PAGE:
Widows review: This assured heist thriller was robbed of thrills

Calling Widows a heist movie sells it short. 

The titular hook is that a band of recently-widowed women come together to pull off a robbery. But packed with powerhouse performances, twisting storylines and layers of thematic nuance, the movie is much more than that simple description.

Unfortunately, Widows doesn’t quite add up to the sum of its parts.

The first thing to salivate over is the list of names involved. 12 Years a Slave director Steve McQueen is in charge, working on the script with Gone Girl author Gillian Flynn, who has based it on a TV series and novel by British crime queen Lynda LaPlante. Then there’s the stellar cast list: Viola Davis, Michelle Rodriguez, Liam Neeson, Colin Farrell, Daniel Kaluuya, Elizabeth Debicki, Robert Duvall … It’s a mark of quality that even the minor characters are played by the well-regarded likes of Carrie Coon from Fargo and Jon Bernthal of The Walking Dead and The Punisher.

Then there’s the grabby concept: a bunch of armed robbers get dead, so their ill-prepared wives gang up to pull off their next job. But Ocean’s 8 this ain’t: the heist is just one strand of a multi-layered exploration of greed, injustice, race and power that snakes from the street up through the corridors of power.

Heist movies have clearly-defined structures: recruiting the gang, planning the job, the job goes wrong — you know the drill. Widows flirts with that structure, but adds smart twists. For example, the characters are dispatched on intel-gathering sub-missions that in many crime movies serve as time-filling diversions, but in Widows these side quests send the characters spiralling in unexpected directions. It’s like the film sets out to be a heist thriller but life gets in the way.

McQueen’s take on this pulpy tale is as tough and assured as its lead characters. Viola Davis is the forceful widow left holding the bag on a debt she didn’t even know about after the fiery death of her husband, played by Liam Neeson. It’s a dour but commanding turn from Davis, made all the more compelling by the fact that when she approaches her fellow widows about joining the robbery, she ain’t asking.

Debicki, Rodriguez and Tony Award-winning theatre actor Cynthia Erivo are great as the budding robbers finally owning their own lives. Widows simmers with righteous feminist anger as these nuanced and multi-faceted women fight back against predatory criminals, corrupt politicians and self-interested men at every turn. 

Spa-ing partners Michelle Rodriguez, Viola Davis and Elizabeth Debicki in Widows.

Twentieth Century Fox

The widows are pressured by the political machinations of an assortment of rapacious men. The serpentine Kaluuya and looming, heavy-lidded Brian Tyree Henry are drug dealers looking to grab a new level of power by running for office. They face the sharp-suited scion of an entrenched political dynasty, played by Colin Farrell, who’s affronted by the thought of his black rivals winning power even though he doesn’t particularly want the job. His most toxic impulses are beaten into him by his grasping politician father, played by Robert Duvall, who doesn’t try to hide his disdain for the women and people of colour rising to take his place.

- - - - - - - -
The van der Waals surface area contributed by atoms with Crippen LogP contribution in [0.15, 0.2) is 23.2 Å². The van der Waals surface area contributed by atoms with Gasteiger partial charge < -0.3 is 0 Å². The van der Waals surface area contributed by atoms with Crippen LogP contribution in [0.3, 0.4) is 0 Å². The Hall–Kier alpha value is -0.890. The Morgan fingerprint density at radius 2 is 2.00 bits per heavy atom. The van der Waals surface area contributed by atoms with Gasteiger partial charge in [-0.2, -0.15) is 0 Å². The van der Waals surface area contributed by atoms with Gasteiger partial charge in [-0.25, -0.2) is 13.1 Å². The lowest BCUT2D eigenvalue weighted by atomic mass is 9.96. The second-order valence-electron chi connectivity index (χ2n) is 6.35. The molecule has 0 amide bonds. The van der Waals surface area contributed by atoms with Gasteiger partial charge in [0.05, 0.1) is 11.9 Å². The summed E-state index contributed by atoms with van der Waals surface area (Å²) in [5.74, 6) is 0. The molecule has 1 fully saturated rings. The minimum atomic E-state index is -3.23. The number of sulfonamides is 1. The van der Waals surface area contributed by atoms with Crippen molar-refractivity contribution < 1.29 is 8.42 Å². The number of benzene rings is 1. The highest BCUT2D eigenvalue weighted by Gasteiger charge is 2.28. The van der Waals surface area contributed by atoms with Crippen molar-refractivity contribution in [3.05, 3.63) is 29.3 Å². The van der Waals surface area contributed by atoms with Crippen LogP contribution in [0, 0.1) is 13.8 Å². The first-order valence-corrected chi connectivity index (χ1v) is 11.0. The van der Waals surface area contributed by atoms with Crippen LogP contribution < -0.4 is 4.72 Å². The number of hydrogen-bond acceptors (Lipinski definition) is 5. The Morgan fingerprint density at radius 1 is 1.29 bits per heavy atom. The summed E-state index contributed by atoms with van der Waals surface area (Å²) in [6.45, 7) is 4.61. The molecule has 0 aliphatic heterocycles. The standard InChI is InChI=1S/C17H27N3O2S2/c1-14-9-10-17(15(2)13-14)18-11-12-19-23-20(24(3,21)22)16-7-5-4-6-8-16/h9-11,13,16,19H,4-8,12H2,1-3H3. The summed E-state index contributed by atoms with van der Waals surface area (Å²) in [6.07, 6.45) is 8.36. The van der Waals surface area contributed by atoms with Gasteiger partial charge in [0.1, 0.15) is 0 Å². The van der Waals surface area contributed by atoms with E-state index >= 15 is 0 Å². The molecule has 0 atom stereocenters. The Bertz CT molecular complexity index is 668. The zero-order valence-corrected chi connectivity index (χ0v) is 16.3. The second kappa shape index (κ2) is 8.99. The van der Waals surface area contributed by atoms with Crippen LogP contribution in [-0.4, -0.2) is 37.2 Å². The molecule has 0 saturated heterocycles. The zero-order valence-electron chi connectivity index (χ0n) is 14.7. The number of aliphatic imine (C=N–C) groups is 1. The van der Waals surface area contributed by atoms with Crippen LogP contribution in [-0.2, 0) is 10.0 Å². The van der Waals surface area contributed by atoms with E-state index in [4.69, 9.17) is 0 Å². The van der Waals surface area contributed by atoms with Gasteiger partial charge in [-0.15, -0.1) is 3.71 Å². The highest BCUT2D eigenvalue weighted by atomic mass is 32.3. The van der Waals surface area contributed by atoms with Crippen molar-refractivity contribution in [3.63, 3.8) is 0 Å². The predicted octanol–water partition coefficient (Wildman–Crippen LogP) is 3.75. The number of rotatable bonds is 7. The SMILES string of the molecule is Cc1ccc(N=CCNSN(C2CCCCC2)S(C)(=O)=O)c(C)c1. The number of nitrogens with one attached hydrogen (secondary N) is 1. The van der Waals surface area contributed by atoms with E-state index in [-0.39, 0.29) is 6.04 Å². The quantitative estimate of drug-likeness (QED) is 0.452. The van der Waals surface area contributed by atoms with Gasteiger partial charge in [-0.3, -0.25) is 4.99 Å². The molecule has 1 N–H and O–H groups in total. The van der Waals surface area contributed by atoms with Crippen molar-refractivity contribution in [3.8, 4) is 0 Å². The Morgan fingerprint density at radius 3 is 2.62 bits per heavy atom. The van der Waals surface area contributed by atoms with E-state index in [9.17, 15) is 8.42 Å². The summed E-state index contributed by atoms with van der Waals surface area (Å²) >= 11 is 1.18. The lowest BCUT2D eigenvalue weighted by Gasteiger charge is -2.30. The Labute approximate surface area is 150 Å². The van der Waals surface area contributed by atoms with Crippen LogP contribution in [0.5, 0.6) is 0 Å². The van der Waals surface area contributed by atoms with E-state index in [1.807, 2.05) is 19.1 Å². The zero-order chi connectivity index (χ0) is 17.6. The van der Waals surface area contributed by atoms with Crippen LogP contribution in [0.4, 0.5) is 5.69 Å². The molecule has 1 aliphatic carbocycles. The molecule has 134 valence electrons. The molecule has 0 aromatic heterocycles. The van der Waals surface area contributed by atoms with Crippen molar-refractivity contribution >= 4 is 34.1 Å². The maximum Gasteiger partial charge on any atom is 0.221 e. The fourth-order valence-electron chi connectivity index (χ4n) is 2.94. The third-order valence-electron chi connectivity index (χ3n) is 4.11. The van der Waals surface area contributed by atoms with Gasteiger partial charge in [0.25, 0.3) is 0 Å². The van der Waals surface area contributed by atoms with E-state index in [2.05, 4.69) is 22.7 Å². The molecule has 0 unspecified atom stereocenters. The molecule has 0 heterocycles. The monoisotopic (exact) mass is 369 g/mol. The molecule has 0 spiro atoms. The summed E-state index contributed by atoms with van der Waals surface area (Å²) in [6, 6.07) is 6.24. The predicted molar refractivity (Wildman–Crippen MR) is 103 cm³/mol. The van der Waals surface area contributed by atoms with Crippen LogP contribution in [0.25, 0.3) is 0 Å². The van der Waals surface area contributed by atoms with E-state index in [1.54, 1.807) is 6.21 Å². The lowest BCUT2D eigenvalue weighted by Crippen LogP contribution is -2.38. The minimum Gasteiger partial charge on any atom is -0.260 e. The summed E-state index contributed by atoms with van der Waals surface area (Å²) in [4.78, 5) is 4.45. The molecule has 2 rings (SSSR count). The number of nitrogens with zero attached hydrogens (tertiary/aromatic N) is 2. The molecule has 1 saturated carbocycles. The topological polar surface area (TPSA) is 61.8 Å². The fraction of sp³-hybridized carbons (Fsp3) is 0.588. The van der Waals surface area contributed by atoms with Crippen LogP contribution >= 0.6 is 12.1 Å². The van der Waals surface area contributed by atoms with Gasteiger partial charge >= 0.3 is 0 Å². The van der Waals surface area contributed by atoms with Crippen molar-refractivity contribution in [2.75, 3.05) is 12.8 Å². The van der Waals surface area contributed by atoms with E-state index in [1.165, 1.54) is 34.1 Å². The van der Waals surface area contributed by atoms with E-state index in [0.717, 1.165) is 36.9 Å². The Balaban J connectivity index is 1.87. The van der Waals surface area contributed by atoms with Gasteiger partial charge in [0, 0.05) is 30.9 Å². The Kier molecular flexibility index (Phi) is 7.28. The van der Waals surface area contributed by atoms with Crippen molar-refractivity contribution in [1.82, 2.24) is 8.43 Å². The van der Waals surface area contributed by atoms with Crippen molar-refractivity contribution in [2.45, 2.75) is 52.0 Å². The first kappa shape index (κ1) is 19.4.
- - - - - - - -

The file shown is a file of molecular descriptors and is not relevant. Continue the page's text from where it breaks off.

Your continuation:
This storyline effortlessly entwines street-level violence with the cunning manoeuvring in offices and members’ clubs, as influential churchmen and businessmen barter their favour for handfuls of silver. Exposing the conjoined corruption at every level of society, Widows also touches on police brutality, election manipulation and sexual politics. Many of those themes of inequality are summed up in a bravura single shot showing a bitter, complaining Colin Farrell slink away from a self-serving public appearance in a run-down, predominantly black neighbourhood and jump in his limo, which glides around a couple of corners to deposit him at his lavish — and well-guarded — mansion a few streets and an entire world away.

Powerful and compelling as this is, it splits the film’s focus somewhat. Even though there’s so much going on, the film unfolds in a measured, unhurried rhythm — right until a conclusion that rushes to tie up the multiple storylines. Lynda LaPlante’s story began life as a TV miniseries in 1983, and the many strands of this new version might have benefited from the extra legroom of a TV show. As a movie, it’s multi-faceted to the point of being overcrowded.

The austere, studied visual aesthetic gives Widows a real weight, but that formal deliberation doesn’t quite match with a battery of increasingly soapy twists. Obviously this isn’t meant to be an Ocean’s-style caper, but the glacial pace might leave you wanting a bit more heist and a bit less ice.

Widows sets out to steal your breath. It just divides the loot too thinly.

Widows is released in the UK on 6 November and in the US on 16 November.

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